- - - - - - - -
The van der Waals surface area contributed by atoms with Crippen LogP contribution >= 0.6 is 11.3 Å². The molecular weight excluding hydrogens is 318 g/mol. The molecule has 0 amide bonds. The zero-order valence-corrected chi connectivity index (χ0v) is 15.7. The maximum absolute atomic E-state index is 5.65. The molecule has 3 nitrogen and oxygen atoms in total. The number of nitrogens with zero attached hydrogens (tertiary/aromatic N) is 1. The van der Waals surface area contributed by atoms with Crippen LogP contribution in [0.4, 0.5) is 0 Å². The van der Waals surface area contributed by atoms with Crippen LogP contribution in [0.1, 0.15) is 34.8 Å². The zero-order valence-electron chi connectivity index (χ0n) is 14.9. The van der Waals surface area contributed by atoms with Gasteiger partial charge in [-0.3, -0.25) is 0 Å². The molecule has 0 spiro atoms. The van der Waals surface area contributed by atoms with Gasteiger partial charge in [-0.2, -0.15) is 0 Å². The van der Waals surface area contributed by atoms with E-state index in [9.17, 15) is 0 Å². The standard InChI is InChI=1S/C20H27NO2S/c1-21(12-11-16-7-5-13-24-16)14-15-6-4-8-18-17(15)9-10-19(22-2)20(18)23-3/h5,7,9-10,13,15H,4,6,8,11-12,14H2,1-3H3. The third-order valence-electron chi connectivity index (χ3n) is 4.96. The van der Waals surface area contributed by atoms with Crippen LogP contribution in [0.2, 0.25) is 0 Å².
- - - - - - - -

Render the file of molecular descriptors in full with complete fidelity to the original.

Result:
The van der Waals surface area contributed by atoms with Crippen LogP contribution >= 0.6 is 11.3 Å². The molecular weight excluding hydrogens is 318 g/mol. The molecule has 0 amide bonds. The zero-order valence-corrected chi connectivity index (χ0v) is 15.7. The maximum absolute atomic E-state index is 5.65. The molecule has 3 nitrogen and oxygen atoms in total. The number of nitrogens with zero attached hydrogens (tertiary/aromatic N) is 1. The van der Waals surface area contributed by atoms with Crippen LogP contribution in [0.4, 0.5) is 0 Å². The van der Waals surface area contributed by atoms with Crippen LogP contribution in [0.1, 0.15) is 34.8 Å². The zero-order valence-electron chi connectivity index (χ0n) is 14.9. The van der Waals surface area contributed by atoms with Gasteiger partial charge in [-0.3, -0.25) is 0 Å². The molecule has 0 spiro atoms. The van der Waals surface area contributed by atoms with Gasteiger partial charge in [-0.2, -0.15) is 0 Å². The van der Waals surface area contributed by atoms with E-state index in [9.17, 15) is 0 Å². The standard InChI is InChI=1S/C20H27NO2S/c1-21(12-11-16-7-5-13-24-16)14-15-6-4-8-18-17(15)9-10-19(22-2)20(18)23-3/h5,7,9-10,13,15H,4,6,8,11-12,14H2,1-3H3. The third-order valence-electron chi connectivity index (χ3n) is 4.96. The van der Waals surface area contributed by atoms with Crippen LogP contribution in [0.2, 0.25) is 0 Å².